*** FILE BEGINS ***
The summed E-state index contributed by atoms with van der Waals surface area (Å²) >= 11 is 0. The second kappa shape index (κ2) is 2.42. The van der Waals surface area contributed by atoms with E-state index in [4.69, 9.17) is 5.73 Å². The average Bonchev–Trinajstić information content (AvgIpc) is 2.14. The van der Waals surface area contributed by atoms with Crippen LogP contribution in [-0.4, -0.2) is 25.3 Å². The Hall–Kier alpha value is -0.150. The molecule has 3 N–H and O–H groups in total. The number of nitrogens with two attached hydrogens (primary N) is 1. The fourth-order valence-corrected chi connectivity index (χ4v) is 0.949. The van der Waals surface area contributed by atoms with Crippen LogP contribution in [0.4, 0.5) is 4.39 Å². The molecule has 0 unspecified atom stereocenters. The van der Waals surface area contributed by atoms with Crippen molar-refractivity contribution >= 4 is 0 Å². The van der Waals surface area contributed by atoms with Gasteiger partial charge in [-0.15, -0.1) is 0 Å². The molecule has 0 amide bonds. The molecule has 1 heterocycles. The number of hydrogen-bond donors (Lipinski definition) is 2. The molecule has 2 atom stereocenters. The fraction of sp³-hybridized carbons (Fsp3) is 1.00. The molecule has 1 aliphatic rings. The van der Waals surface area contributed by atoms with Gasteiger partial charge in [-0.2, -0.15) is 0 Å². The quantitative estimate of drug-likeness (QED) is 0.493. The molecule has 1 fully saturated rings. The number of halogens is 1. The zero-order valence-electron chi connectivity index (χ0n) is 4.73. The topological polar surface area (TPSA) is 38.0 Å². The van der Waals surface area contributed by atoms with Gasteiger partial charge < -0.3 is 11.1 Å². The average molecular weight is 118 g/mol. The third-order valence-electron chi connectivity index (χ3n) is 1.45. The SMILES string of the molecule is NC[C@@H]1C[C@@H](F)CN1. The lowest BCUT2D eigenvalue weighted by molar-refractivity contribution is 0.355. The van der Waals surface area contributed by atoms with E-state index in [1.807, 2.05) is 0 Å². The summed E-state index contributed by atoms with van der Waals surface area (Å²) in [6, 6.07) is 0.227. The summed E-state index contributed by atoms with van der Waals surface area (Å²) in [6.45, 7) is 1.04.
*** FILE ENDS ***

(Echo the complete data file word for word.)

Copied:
The summed E-state index contributed by atoms with van der Waals surface area (Å²) >= 11 is 0. The second kappa shape index (κ2) is 2.42. The van der Waals surface area contributed by atoms with E-state index in [4.69, 9.17) is 5.73 Å². The average Bonchev–Trinajstić information content (AvgIpc) is 2.14. The van der Waals surface area contributed by atoms with Crippen LogP contribution in [-0.4, -0.2) is 25.3 Å². The Hall–Kier alpha value is -0.150. The molecule has 3 N–H and O–H groups in total. The number of nitrogens with two attached hydrogens (primary N) is 1. The fourth-order valence-corrected chi connectivity index (χ4v) is 0.949. The van der Waals surface area contributed by atoms with Crippen LogP contribution in [0.4, 0.5) is 4.39 Å². The molecule has 0 unspecified atom stereocenters. The van der Waals surface area contributed by atoms with Crippen molar-refractivity contribution >= 4 is 0 Å². The van der Waals surface area contributed by atoms with Gasteiger partial charge in [-0.15, -0.1) is 0 Å². The molecule has 0 amide bonds. The molecule has 1 heterocycles. The number of hydrogen-bond donors (Lipinski definition) is 2. The molecule has 2 atom stereocenters. The fraction of sp³-hybridized carbons (Fsp3) is 1.00. The molecule has 1 aliphatic rings. The van der Waals surface area contributed by atoms with Gasteiger partial charge in [-0.2, -0.15) is 0 Å². The quantitative estimate of drug-likeness (QED) is 0.493. The molecule has 1 fully saturated rings. The number of halogens is 1. The zero-order valence-electron chi connectivity index (χ0n) is 4.73. The topological polar surface area (TPSA) is 38.0 Å². The van der Waals surface area contributed by atoms with Gasteiger partial charge < -0.3 is 11.1 Å². The average molecular weight is 118 g/mol. The third-order valence-electron chi connectivity index (χ3n) is 1.45. The SMILES string of the molecule is NC[C@@H]1C[C@@H](F)CN1. The lowest BCUT2D eigenvalue weighted by molar-refractivity contribution is 0.355. The van der Waals surface area contributed by atoms with E-state index in [1.807, 2.05) is 0 Å². The summed E-state index contributed by atoms with van der Waals surface area (Å²) in [6, 6.07) is 0.227. The summed E-state index contributed by atoms with van der Waals surface area (Å²) in [6.45, 7) is 1.04.